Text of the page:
Japanese professor wins Ig Nobel Prize

The Yomiuri Shimbun

WASHINGTON — A Japanese professor won an award for research into how people use their fingers to turn knobs at this year’s Ig Nobel Prize, which recognizes humorous and profound achievements in scientific research.

Japanese researchers have been awarded Ig Nobel prizes for 16 years in a row. Founded in the United States in 1991, the award is a parody of the Nobel Prize.

Courtesy of Gen Matsuzaki
Prof. Gen Matsuzaki of the Chiba Institute of Technology

Gen Matsuzaki, 50, a professor at the Chiba Institute of Technology, and four others won the Ig Nobel Engineering Prize for insights into how the number of fingers people use when turning knob-like cylinders changes in relation to the diameter of the knob.

Matsuzaki conducted the research when he was a postgraduate student at the institute in 1997. In the study, 32 participants turned 45 cylinders with diameters ranging from 7 millimeters to 13 centimeters, and Matsuzaki recorded video footage of them to understand how the number of fingers they used changed depending on the diameter of the cylinder.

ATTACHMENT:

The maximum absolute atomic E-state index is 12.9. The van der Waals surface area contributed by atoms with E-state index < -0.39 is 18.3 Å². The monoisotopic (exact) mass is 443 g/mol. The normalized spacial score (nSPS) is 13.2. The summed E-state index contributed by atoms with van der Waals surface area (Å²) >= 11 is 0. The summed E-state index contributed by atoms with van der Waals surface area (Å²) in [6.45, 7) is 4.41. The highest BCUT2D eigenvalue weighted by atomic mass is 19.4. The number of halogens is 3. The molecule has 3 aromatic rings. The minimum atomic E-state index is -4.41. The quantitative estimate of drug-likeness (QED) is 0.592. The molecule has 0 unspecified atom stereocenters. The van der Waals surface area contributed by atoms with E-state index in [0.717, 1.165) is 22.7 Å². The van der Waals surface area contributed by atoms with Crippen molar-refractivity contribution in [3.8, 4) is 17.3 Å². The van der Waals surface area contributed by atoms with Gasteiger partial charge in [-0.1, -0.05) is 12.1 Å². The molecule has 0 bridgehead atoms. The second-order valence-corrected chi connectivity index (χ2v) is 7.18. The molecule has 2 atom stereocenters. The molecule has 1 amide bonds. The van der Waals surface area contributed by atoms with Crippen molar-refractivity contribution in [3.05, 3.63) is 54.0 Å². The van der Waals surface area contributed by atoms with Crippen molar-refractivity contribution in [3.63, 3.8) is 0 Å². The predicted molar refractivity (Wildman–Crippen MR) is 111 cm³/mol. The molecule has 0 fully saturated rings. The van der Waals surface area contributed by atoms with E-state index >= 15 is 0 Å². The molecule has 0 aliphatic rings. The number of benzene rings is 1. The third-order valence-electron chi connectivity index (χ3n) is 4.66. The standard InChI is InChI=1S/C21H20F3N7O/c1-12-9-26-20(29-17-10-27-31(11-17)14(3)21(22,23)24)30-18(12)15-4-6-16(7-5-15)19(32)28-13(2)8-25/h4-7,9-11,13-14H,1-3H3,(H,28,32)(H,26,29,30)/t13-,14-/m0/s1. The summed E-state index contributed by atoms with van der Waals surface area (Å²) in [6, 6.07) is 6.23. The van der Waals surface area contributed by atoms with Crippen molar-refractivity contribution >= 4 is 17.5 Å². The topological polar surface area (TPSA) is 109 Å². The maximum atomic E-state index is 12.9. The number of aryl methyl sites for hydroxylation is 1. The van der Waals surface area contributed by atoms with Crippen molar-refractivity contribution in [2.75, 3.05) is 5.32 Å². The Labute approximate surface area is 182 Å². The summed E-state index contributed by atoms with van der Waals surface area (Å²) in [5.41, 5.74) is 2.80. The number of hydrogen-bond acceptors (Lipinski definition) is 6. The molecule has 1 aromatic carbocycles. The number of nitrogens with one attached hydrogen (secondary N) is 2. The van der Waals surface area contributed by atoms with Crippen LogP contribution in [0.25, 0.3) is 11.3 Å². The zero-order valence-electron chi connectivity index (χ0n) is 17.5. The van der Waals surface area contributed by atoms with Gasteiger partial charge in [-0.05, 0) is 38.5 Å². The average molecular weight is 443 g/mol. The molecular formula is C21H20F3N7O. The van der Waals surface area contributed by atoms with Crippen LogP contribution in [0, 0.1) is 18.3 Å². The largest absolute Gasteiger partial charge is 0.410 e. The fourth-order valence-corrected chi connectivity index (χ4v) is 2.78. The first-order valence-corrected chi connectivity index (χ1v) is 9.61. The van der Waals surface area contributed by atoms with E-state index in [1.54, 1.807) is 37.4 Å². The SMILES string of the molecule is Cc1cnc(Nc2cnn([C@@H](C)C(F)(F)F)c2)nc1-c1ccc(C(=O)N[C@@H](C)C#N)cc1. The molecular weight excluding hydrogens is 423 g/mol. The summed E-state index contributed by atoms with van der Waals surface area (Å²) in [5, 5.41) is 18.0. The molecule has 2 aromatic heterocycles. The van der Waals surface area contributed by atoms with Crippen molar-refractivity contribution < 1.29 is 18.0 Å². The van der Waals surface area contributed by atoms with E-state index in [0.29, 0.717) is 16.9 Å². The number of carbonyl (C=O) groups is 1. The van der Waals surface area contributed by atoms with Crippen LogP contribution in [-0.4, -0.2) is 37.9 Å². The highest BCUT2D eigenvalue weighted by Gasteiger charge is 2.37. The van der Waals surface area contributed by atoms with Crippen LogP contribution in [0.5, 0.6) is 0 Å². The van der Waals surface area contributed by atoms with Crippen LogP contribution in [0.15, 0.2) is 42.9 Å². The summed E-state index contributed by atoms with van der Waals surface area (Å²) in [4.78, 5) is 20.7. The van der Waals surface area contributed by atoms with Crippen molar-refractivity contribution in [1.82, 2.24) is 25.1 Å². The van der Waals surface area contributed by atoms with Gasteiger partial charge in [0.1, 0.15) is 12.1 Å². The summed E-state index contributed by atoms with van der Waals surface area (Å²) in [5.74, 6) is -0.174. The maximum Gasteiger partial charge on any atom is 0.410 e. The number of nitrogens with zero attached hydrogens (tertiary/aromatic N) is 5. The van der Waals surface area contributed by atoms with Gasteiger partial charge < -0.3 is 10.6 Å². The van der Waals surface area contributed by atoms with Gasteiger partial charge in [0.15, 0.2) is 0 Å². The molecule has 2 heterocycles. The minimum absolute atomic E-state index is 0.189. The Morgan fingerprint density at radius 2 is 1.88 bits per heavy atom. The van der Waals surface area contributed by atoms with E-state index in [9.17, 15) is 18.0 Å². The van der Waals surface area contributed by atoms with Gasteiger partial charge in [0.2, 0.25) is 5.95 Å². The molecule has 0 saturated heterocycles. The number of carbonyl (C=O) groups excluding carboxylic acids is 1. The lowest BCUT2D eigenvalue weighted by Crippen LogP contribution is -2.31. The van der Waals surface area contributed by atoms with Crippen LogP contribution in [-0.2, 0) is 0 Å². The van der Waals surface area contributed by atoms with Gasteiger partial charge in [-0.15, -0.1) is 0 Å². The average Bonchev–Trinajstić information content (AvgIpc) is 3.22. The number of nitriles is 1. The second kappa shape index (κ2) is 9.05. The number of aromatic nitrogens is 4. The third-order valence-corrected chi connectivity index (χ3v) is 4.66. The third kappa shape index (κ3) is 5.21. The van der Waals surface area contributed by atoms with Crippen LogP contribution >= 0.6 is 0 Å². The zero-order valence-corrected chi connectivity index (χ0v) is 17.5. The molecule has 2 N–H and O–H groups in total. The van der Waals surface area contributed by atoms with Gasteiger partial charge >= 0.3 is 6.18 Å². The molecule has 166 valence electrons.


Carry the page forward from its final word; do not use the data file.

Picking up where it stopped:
According to the research, the proportion of people using two fingers was high when the diameter was less than 10 millimeters, while the proportion of people using two fingers was the same as that of those using three fingers when the diameter was 10 to 11 millimeters.

The proportion of people using three fingers increased when the cylinder had a larger diameter.

The study found that there were diameter thresholds for the number of fingers people used. Almost all the participants used five fingers to turn cylinders with a diameter of 9 centimeters or more.

The results were published in a 1999 paper under the names of Matsuzaki and others, who also received the Ig Nobel Prize.

“At the time, there were lots of things we needed to turn, such as faucets and volume controls. We thought our research would help in the design of such things, making them easier to turn,” Matsuzaki said.

“I think people turn knobs without being aware of what they are doing. We seriously studied a theme that no one would care about usually. I think that’s why we were awarded an Ig Nobel Prize.”

Reuters file photo
Audience members throw paper airplanes at the stage during the 29th First Annual Ig Nobel Prize Ceremony at Harvard University in Cambridge, Massachusetts, on Sept. 12, 2019.